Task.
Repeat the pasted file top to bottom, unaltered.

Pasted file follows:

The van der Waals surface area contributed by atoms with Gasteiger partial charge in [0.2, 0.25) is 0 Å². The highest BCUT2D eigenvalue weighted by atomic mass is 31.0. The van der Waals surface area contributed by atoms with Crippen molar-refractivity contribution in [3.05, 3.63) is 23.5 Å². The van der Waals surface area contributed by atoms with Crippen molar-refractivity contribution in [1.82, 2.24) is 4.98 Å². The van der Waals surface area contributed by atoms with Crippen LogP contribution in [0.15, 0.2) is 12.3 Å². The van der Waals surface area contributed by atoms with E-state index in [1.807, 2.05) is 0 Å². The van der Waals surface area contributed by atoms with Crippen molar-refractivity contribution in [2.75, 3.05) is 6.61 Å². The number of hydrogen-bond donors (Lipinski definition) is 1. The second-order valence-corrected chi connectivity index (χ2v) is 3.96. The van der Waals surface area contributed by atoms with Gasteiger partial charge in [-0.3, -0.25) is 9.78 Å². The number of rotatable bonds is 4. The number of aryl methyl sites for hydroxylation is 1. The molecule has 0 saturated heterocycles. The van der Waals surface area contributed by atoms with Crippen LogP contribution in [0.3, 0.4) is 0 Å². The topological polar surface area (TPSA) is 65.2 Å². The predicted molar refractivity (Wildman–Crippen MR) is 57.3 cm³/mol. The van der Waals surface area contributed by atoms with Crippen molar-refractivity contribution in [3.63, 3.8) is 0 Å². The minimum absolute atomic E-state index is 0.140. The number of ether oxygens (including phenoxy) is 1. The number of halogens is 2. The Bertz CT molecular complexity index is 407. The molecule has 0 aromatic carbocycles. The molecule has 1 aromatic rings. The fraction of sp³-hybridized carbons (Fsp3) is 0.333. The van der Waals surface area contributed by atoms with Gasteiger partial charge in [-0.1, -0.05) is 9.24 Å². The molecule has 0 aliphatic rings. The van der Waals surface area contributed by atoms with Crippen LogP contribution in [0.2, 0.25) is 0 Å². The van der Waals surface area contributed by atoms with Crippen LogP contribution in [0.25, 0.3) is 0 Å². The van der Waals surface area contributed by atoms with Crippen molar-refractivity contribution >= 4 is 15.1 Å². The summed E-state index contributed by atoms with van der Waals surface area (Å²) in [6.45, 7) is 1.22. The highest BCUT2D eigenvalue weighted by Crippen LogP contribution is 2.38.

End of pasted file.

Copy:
The van der Waals surface area contributed by atoms with Gasteiger partial charge in [0.2, 0.25) is 0 Å². The highest BCUT2D eigenvalue weighted by atomic mass is 31.0. The van der Waals surface area contributed by atoms with Crippen molar-refractivity contribution in [3.05, 3.63) is 23.5 Å². The van der Waals surface area contributed by atoms with Crippen molar-refractivity contribution in [1.82, 2.24) is 4.98 Å². The van der Waals surface area contributed by atoms with Crippen LogP contribution in [0.15, 0.2) is 12.3 Å². The van der Waals surface area contributed by atoms with E-state index in [1.807, 2.05) is 0 Å². The van der Waals surface area contributed by atoms with Crippen molar-refractivity contribution in [2.75, 3.05) is 6.61 Å². The number of hydrogen-bond donors (Lipinski definition) is 1. The second-order valence-corrected chi connectivity index (χ2v) is 3.96. The van der Waals surface area contributed by atoms with Gasteiger partial charge in [-0.3, -0.25) is 9.78 Å². The number of rotatable bonds is 4. The number of aryl methyl sites for hydroxylation is 1. The molecule has 0 saturated heterocycles. The van der Waals surface area contributed by atoms with Crippen LogP contribution in [0.3, 0.4) is 0 Å². The topological polar surface area (TPSA) is 65.2 Å². The predicted molar refractivity (Wildman–Crippen MR) is 57.3 cm³/mol. The van der Waals surface area contributed by atoms with Crippen molar-refractivity contribution in [3.63, 3.8) is 0 Å². The minimum absolute atomic E-state index is 0.140. The number of ether oxygens (including phenoxy) is 1. The number of halogens is 2. The Bertz CT molecular complexity index is 407. The molecule has 0 aromatic carbocycles. The molecule has 1 aromatic rings. The fraction of sp³-hybridized carbons (Fsp3) is 0.333. The van der Waals surface area contributed by atoms with Gasteiger partial charge in [-0.1, -0.05) is 9.24 Å². The molecule has 0 aliphatic rings. The van der Waals surface area contributed by atoms with Crippen LogP contribution in [0.2, 0.25) is 0 Å². The van der Waals surface area contributed by atoms with Crippen LogP contribution in [0.25, 0.3) is 0 Å². The van der Waals surface area contributed by atoms with Crippen molar-refractivity contribution >= 4 is 15.1 Å². The summed E-state index contributed by atoms with van der Waals surface area (Å²) in [6.45, 7) is 1.22. The highest BCUT2D eigenvalue weighted by Crippen LogP contribution is 2.38.